* Paige Brooks- “A Bag of Ice”– That’s what I needed for my hands after sailing 21 races this weekend in the IC24 class at the BVI Spring Regatta. We had 8 races our first day, 7 on Saturday and 6 on Sunday.  If the idea of sailing 16 sausages in one day sounds exhausting, it is, but that’s what the racers ask for and at the BVI Spring Regatta in Tortola the PRO didn’t mind making it happen.  The builder and the local fleets have worked hard to build the class almost entirely from grass roots work. At this event, the class buys a few cases of beer, throws it in a cooler and invites all of the racers, new and old, to hang out before joining the fray of ‘the tent.’
The other element they added to the race course was umpires.  There’s no room to wonder if you hit the mark, or fouled someone, because more than likely the umpires were there to see it and rule immediately.  Rather than feeling like there were cops on a course that never before required them, the umpires reeled in the people who notoriously push the envelope, and penalized the guys who went in too close at roundings after they were told not to, etc. After racing, the umpires joined us at the beer cooler and fielded questions about their rulings, making it a learning situation for all involved.
These teams follow the same fleet building party / fun idea…..  Colin Rathbun who skippered the 2nd place boat LIME says the sailors “love the class because they are low maintenance one design boats with great competition.  Every year more new people get into this boat and quickly learn to race.”  LIME by the way, is a local mobile telephone company who sponsored this team’s racing for the second year in a row.  There was also a boat sponsored by a rum company who contributed to the end of day beer cooler…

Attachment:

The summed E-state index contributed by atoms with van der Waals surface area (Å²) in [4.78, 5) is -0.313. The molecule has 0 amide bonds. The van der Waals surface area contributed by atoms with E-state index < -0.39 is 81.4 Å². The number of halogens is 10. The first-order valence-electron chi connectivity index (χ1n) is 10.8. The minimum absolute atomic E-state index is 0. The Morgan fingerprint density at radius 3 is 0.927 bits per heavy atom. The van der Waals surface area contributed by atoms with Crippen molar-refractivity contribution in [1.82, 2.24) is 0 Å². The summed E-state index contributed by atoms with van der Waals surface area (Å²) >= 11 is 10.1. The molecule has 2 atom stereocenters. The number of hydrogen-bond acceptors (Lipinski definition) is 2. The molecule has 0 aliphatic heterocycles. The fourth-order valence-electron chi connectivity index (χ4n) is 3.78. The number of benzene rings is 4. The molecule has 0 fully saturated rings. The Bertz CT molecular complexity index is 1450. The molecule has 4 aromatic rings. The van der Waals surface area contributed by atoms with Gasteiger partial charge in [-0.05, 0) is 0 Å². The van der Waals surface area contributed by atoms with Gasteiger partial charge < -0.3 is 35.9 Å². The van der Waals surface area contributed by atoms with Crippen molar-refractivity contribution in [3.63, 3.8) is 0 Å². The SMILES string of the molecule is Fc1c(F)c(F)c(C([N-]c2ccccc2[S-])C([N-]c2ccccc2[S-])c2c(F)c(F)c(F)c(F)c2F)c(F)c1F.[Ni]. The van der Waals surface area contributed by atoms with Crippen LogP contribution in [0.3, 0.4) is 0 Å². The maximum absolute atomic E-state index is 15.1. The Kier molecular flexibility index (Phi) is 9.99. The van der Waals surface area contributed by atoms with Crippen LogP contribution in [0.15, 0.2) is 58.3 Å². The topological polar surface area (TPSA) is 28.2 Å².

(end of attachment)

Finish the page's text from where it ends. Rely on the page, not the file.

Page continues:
And like some classes (or to hear Clean tell it) there was the nuttiness that makes it all worthwhile…one boat had to pull their very overhung skipper out of bed so they could leave the dock, there was a team who wore blue striped wigs to race, and another who sang Spanish shanties while waiting for breeze.
Conditions this weekend followed the regular regatta host mantra of: “This wind is not what we usually have here.” The light and shifty wind came off the land for the first two days of the regatta on our race course.  Saturday a windless blanket covered all of the racing circles until late in the day.  But on Easter Sunday the Sir Francis Drake Channel finally provided what the organizers wanted and we had great breeze coming straight down the channel in sunny 80 degree weather. Unfortunately for me, great breeze wasn’t what these blistered hands needed, but it’s hard to whine when you’re racing in Tortola.  As reported on SA’s front page